Anything to do with money had been set aside so that Republicans could vote on the collective bargaining part of the bill while their Democratic counterparts were out of state (of course, there's a good argument to be made that what was voted on did/will have a financial impact).
And although the Democratic leadership appears to support portions of the bill--mainly the refinancing that more than plug the projected $137 million shortfall for the current fiscal year--there are still, rightly, significant concerns over other major chunks of the plan.
Specifically, Rep. Peter Barca has pointed out that the bill would allow the state to take $28 million out of the Employee Trust Fund. Why the raid on worker's pensions? Walker wants to use the cash to pay for the state's portion of employee medical and pension contributions through 2013.
In other words, Walker wants to take money owed to workers in order to cover other money also owed to them. I don't know about you, but that sounds excessively shady to me.
No word on whether or not the GOP will try to stick back in the sale of state power plants to private operators in this half of the budget repair bill, but you can bet there are still plenty of other onerous provisions to worry about.
Pushing through a vote on Election Day would be just another chapter in the GOP playbook of dirty dealing, since most folks will be understandably distracted by other news and likely not paying as much attention to the Legislature.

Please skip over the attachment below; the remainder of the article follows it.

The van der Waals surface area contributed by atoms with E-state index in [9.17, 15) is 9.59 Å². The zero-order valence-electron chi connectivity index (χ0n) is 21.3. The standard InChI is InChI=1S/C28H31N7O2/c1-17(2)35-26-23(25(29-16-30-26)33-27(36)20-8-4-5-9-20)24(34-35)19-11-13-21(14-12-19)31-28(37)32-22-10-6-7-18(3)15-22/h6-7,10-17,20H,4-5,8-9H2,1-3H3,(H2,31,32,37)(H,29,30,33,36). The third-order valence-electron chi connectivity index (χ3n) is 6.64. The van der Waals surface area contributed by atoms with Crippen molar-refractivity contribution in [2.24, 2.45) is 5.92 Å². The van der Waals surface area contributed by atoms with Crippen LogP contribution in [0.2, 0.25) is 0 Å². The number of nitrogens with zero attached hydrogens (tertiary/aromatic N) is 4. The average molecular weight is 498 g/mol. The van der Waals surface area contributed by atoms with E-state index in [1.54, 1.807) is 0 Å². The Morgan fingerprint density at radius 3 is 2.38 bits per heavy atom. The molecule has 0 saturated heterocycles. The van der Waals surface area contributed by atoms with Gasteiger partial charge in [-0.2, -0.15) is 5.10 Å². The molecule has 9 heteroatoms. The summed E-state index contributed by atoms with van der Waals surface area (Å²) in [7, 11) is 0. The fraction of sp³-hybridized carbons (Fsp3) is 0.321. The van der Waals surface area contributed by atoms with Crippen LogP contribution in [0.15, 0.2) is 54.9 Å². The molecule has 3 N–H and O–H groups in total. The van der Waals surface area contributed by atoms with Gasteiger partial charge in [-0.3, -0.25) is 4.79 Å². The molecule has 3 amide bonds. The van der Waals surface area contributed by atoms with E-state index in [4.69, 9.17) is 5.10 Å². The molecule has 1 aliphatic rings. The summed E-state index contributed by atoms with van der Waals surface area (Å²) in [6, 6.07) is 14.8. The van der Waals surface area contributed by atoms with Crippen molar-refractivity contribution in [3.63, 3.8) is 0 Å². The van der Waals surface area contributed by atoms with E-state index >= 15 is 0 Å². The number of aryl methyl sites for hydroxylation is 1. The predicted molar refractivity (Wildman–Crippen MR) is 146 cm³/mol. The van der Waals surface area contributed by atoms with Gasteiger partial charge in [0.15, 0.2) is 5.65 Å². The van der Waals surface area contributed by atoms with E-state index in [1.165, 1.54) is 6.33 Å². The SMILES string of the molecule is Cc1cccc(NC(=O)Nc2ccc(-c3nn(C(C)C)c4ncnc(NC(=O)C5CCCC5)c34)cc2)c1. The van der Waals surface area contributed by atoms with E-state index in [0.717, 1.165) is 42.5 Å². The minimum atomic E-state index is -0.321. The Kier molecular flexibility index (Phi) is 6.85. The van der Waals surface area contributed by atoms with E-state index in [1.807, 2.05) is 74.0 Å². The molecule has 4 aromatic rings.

Republicans lack foresight
I can come to no other conclusion, anyway, based on two factors:
- The GOP consistently tries to and is too-often successful pass legislation that tackles serious problems with short-term solutions that usually lead to worse scenarios down the line. Think TARP. Think the Iraq War. Think ignoring global climate change in favor of continuing to pump money into the oil and gas industry.
- Scott Walker is trying to pass a budget that would give him unprecedented powers, turning 50 percent of civil service jobs into political appointees, taking crucial rule-making powers away from the Legislature, and giving the governor the ability to accept or reject any state rules or regulations without review by anyone else.